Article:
Sarah Schneider

Reporter

Sarah Schneider covers all things education in the Pittsburgh region and hosts Weekend Edition on Sunday. An Illinois native, she's spent two years adjusting to the hills of the city. Sarah was with WESA as a PULSE (Pittsburgh Urban Leadership Service Experience Fellow) fellow for two years working on community initiatives and the Life of Learning Series before becoming a staff reporter. 

Previously Sarah interned at newspapers in Pittsburgh, Idaho and Illinois. When not reporting and hosting you can find Sarah walking dogs at an animal shelter, crocheting and taking any unique class she can. 

A report released by the Economic Policy Institute found 122,600 jobs don’t exist in Pennsylvania because of unbalanced trade with China.

Nationally, the trade deficit cost 3.2 million jobs between the same period of 2001 and 2013.

Most U.S. trade comes from manufactured goods rather than agricultural and war materials such as oil or services such as health care, therefore most job creation or loss dependent on trade is manufacturing.

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Ryan Ahl enlisted in the Pennsylvania Army National Guard in 2002 and was eventually commissioned as a second lieutenant.

Ahl said his fondest memories from two deployments to Iraq were the days spent occupying observational posts and knowing he had the support of his fellow soldiers.

“You’re in a war zone and you’re with three of your closest buddies and anything could happen," he said. "And it normally did.”

Ahl said he feels part of something bigger than himself. He has gained a respect for freedom and understanding of other cultures through his service.

Chris Squier / 90.5 WESA

The adoption of zero tolerance policies in schools has risen sharply since the 1999 Columbine shootings.  But are those policies making schools safer? Many education stakeholders in Pittsburgh say the widespread use of zero tolerance policies has increased the likelihood of students entering the criminal justice system based on school incidents.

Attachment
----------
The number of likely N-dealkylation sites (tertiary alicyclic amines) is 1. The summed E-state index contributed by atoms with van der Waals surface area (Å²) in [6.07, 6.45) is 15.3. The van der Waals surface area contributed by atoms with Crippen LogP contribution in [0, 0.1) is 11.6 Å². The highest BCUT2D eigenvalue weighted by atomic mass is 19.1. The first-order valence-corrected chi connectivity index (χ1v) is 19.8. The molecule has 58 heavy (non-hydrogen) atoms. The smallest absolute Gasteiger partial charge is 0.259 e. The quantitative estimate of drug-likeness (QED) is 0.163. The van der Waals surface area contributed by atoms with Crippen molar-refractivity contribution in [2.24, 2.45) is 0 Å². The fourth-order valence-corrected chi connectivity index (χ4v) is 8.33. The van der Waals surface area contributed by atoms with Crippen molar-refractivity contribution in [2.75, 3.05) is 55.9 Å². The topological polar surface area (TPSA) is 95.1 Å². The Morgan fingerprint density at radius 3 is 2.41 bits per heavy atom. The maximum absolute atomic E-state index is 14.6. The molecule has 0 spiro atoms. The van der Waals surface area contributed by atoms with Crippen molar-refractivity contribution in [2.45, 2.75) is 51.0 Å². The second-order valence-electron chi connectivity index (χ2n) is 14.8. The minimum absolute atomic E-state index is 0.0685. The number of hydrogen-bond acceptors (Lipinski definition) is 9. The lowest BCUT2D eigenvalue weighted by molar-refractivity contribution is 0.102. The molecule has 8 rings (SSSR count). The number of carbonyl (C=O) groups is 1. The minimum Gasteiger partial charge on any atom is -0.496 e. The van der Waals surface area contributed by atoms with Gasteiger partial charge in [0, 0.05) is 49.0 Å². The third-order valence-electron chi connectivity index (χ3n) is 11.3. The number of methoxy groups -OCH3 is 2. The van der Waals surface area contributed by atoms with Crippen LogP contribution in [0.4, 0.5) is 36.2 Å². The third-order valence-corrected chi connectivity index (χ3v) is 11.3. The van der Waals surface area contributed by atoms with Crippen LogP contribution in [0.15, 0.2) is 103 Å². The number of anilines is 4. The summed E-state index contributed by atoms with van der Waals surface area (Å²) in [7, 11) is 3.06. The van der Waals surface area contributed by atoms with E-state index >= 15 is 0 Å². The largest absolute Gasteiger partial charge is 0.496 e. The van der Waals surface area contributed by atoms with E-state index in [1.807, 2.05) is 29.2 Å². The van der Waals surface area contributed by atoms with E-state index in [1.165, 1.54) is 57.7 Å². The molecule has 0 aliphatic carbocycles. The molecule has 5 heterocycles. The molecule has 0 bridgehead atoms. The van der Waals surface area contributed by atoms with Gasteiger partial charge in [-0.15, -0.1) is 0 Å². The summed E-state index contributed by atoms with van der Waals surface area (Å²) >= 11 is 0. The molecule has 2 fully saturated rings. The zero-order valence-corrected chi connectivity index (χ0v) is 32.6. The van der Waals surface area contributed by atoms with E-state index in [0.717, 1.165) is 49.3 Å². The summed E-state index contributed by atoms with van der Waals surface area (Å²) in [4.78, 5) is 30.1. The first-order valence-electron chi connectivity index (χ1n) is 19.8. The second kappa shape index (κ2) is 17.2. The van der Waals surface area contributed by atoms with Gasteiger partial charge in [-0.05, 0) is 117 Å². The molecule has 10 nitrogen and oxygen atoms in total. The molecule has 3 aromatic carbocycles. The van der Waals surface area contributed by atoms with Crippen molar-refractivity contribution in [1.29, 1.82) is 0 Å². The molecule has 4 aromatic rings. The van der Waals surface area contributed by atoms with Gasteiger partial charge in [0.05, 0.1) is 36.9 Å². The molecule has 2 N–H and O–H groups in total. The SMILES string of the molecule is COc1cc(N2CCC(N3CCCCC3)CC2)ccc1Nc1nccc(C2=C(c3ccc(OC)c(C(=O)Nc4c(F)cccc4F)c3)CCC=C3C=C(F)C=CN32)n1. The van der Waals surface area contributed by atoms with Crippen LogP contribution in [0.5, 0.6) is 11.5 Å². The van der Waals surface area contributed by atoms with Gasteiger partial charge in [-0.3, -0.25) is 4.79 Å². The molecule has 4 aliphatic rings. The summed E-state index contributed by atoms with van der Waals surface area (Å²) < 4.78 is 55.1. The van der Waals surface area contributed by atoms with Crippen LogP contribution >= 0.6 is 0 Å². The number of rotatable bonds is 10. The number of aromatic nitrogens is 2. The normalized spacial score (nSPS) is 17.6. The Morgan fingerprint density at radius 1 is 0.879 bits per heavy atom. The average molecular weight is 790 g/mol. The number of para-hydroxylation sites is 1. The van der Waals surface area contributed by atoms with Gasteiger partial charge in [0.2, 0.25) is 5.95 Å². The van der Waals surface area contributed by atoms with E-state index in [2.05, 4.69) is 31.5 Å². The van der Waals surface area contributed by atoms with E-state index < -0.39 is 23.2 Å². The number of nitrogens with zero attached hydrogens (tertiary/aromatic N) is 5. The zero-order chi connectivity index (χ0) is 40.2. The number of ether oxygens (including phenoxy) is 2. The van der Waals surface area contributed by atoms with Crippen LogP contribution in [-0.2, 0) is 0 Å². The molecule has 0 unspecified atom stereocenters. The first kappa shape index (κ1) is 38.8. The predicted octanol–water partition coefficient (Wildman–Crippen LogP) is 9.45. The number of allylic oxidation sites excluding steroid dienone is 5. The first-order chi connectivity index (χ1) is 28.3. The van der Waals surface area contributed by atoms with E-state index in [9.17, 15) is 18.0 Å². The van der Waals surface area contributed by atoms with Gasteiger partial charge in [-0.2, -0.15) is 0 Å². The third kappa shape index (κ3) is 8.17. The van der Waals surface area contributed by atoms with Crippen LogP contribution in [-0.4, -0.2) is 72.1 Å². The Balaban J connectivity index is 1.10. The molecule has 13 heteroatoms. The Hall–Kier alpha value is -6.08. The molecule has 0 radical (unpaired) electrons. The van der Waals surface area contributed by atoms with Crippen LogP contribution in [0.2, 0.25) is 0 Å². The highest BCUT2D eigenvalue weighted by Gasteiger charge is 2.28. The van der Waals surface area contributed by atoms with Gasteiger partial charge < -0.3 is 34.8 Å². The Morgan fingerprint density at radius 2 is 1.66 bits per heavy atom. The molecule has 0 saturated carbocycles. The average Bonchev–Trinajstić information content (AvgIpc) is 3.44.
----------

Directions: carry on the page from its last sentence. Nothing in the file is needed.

“If we can move from a zero tolerance policy, which excludes children who are having trouble, to progressive discipline, which includes those with a rehabilitative effort to get them back on their feet and back into school, we can do a better job with community safety,” U.S. Attorney for the Western District of Pennsylvania, David Hickton, said at WESA’s community forum entitled "Ending the School-to-Prison Pipeline" on Monday.  

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Ron Worstell served as an infantryman for the U.S. Army during the Vietnam War from 1968 to 1970.

“I tell everybody that my time in Vietnam of one year at the age of 20 something was really five percent of my life at that time, but that experience is 75 percent of who I am today,” he said.

Democratic incumbent Adam Ravenstahl has defeated Republican challenger Tom Fodi in the 20th House District race with 61 percent of the vote. This is the 29-year-old Summer Hill representative’s third consecutive two-year term.

Fodi, 31, said he ran for the seat with increasing disappointment in the party politics of the commonwealth.

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Tom Jones served aboard amphibious assault ships for the U.S. Navy during the Battle of Okinawa during World War II.

As 18 and 19 year olds, Jones said he thinks he was too young and inexperienced to be scared.

“I think being young at that time, it was just an experience," he said. "You don’t realize exactly what is going on until you get a lot older and reflect back on those situations you were in.”

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Amanda Haines served in Iraq as an intelligence analyst for the Marine Corps from 2003-2008. She rose to the rank of sergeant.

By the time she was deployed to Fallujah, the larger conflicts were over, and she says she was there to work with the hearts and minds of the Iraqi people.